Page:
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Indonesia, U.S. airborne operation spotlights interoperability, enduring relationship

Indonesia, U.S. airborne operation spotlights interoperability, enduring relationship


The Indonesian National Armed Forces, known as the Tentara Nasional Indonesia (TNI), and the United States Army’s 82nd Airborne Division recently conducted a joint forcible entry operation (JFEO). It took place during exercises designed to enhance the U.S. military’s ability to dynamically deploy forces, build trust and interoperability with allies and partners and employ emerging multidomain capabilities through innovation and experimentation.

The JFEO featured Indonesian and U.S. Forces conducting airborne operations as part of the 15th annual Garuda Shield, a two-week exercise held in August 2021 and sponsored by the U.S. Army Pacific (USARPAC) and hosted by the TNI. U.S. Pacific Air Force (PACAF) played a key role in the success of the TNI and U.S. Army airborne operations during Garuda Shield. Airborne operations are inherently complex, and the exercise also demonstrated the speed and lethality of USAPRAC and PACAF’s joint air operations. (Pictured: Airborne troops from the Indonesian National Armed Forces and the United States Army conduct a joint forcible entry operation at Baturaja Training Area, Indonesia, in August 2021.)

“This joint training exercise between our armies is very important because of the experience we are gaining from each other,” said Maj. Eko Damuna Prasetyo, deputy commander of the TNI’s 305th Airborne Battalion. “It continues to build a strong partnership and relationship.”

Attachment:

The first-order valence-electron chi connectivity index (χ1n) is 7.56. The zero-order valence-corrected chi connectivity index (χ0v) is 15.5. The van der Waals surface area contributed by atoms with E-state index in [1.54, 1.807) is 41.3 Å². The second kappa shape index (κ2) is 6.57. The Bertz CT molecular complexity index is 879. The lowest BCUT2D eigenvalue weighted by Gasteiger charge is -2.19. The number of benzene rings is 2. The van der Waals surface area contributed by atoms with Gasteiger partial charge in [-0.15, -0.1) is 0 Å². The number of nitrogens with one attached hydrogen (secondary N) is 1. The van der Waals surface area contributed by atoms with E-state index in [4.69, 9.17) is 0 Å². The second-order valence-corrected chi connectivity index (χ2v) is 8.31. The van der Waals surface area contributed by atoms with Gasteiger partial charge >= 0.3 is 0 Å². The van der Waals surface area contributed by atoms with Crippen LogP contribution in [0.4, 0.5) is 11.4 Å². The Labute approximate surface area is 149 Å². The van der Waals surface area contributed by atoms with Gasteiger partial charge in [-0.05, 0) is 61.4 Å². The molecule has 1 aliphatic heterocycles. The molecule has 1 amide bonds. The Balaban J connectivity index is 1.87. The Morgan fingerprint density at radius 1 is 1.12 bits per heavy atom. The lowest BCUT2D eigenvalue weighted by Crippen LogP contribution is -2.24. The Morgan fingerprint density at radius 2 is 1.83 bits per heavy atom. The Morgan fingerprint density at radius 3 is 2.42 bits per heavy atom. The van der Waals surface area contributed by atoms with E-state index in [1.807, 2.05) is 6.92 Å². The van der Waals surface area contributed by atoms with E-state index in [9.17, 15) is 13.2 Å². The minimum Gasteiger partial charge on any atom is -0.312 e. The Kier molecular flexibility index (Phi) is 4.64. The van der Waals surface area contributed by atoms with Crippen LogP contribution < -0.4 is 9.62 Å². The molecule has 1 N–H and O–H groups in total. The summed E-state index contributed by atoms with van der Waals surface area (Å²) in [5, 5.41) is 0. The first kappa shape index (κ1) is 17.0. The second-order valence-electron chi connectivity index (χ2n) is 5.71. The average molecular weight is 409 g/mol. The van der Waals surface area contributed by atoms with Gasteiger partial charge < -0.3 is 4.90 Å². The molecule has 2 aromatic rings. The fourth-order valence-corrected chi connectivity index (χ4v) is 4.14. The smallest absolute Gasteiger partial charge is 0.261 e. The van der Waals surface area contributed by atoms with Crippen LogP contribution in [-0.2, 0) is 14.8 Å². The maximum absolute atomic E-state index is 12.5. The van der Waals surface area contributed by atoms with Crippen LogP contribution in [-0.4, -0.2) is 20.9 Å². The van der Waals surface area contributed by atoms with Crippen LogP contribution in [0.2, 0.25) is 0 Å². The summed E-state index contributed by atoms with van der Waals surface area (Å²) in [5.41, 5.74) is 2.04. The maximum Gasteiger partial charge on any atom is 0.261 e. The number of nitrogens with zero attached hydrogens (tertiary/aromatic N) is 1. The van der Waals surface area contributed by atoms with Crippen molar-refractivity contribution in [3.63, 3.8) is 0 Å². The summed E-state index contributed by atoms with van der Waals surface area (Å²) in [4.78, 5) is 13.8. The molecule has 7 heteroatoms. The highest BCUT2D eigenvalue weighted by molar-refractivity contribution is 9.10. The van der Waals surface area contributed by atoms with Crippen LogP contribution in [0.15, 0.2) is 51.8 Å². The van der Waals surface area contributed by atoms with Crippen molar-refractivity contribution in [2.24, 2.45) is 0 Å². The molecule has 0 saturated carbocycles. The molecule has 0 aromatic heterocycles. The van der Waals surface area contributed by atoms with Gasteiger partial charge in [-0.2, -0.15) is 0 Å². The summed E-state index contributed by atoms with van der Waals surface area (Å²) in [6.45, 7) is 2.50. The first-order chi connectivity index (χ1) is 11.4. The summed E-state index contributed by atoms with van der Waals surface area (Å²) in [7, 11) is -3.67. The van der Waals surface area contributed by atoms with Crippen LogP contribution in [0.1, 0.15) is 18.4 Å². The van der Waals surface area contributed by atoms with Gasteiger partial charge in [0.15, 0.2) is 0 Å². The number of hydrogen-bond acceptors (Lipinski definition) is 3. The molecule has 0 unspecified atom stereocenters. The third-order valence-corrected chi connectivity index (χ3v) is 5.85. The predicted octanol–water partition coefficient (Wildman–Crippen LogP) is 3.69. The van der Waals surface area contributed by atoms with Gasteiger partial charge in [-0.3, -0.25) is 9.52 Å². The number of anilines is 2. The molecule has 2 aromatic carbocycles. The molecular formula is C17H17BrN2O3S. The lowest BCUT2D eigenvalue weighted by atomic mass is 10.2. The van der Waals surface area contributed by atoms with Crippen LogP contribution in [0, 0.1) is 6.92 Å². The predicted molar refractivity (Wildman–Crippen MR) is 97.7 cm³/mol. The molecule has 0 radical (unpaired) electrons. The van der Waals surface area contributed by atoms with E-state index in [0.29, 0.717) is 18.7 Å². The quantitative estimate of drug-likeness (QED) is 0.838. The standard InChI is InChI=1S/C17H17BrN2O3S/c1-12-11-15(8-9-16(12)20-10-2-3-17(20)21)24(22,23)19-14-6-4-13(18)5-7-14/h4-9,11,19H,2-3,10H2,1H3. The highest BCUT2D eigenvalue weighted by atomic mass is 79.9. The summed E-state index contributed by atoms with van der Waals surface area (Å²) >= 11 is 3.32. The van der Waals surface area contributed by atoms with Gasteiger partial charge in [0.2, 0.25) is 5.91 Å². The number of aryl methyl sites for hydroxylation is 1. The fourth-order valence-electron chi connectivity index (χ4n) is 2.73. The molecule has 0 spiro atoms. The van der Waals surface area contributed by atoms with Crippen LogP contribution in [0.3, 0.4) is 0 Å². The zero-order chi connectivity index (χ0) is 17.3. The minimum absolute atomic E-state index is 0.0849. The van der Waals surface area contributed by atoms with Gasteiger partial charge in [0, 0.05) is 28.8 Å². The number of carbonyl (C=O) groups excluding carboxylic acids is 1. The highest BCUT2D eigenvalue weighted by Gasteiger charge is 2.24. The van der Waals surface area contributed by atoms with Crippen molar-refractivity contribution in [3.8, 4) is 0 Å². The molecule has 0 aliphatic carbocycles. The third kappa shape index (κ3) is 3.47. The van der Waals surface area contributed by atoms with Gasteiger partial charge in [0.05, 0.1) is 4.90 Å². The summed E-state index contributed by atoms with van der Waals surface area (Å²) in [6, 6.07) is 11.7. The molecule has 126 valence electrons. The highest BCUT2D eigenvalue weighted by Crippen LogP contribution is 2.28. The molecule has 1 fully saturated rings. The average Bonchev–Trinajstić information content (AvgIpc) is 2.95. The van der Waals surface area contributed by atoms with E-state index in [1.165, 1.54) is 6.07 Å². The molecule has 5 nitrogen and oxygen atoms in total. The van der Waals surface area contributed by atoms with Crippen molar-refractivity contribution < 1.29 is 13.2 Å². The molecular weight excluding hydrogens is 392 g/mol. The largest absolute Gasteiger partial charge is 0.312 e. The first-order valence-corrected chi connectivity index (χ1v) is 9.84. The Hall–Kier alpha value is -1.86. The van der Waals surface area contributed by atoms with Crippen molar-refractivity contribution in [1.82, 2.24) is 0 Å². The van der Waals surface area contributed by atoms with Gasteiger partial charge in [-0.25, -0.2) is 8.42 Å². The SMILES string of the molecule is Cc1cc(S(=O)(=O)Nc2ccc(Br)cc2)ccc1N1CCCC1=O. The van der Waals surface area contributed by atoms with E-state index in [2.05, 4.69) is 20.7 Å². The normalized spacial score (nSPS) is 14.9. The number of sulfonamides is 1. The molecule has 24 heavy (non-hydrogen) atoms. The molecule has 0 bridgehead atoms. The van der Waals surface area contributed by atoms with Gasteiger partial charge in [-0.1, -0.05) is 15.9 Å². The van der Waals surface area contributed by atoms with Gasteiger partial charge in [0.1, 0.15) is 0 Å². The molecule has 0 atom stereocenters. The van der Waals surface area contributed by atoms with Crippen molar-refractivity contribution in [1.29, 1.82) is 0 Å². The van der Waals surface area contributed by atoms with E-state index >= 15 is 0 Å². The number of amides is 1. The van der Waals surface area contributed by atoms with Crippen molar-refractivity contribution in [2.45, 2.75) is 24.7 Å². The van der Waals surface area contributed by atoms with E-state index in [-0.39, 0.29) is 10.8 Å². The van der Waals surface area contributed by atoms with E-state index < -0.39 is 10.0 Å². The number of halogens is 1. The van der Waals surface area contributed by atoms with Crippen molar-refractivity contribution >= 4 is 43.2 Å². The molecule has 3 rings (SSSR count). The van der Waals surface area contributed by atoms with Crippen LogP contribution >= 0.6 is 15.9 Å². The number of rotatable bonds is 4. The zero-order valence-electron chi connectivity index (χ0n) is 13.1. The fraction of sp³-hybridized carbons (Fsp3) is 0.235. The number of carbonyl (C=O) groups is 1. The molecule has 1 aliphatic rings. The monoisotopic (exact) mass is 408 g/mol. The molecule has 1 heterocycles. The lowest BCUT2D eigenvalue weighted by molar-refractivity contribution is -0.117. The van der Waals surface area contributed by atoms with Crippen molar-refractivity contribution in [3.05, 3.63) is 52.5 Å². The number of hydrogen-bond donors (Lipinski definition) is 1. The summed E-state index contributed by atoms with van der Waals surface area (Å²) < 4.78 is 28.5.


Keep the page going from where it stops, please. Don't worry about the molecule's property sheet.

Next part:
About 850 Indonesian Soldiers and 1,000 U.S. Soldiers participated in Garuda Shield 2021, the nations’ largest bilateral military exercise. Through training and cultural exchanges, the exercise seeks to enhance interoperability in support of a Free and Open Indo-Pacific.

Prasetyo said the two forces shared tactics and procedures during the exercise, which he called “a great experience that allows us to exchange our culture, our ideas and to better each other.”

Prior to the combined airborne exercise in Baturaja, Indonesia, 100 Indonesian Army paratroopers conducted training with the 82nd Airborne Division in Fort Bragg, North Carolina. The 18-day training included combined parachute drills and training, according to Indonesia’s Antara News Agency.

“Thank you, the U.S. Army, for the chance to hold the joint exercise code-named Garuda Airborne,” Indonesian Army Chief of Staff Gen. Andika Perkasa said before the exercise, Antara reported. “This activity is important, and I hope they will get experiences from one another.”

Such bilateral exercises strengthen relationships at the tactical, operational and strategic level, while demonstrating U.S. capability to deploy forces anywhere in the Indo-Pacific to support allies and partners in times of need.

With aviation, field training, live fire and medical exercises, Garuda Shield 2021 lived up to its theme of “Together We Can,” military leaders said.

“The most powerful thing that’s happening at Garuda Shield is relationships,” U.S. Army Col. Neal Mayo, commander of Task Force Warrior, 2nd Infantry Brigade Combat Team, 25th Infantry Division, said in a U.S. Army news release. “It’s about creating a partnership that goes beyond this exercise, and we’re certainly going to take advantage of every opportunity to build our combined training readiness throughout this exercise, but the foundation of it all is relationships.”

Although the two nations’ airborne operations may differ in terms of equipment or methodology, “in the end we are all paratroopers,” Prasetyo said. “We share that same bond and unique culture.”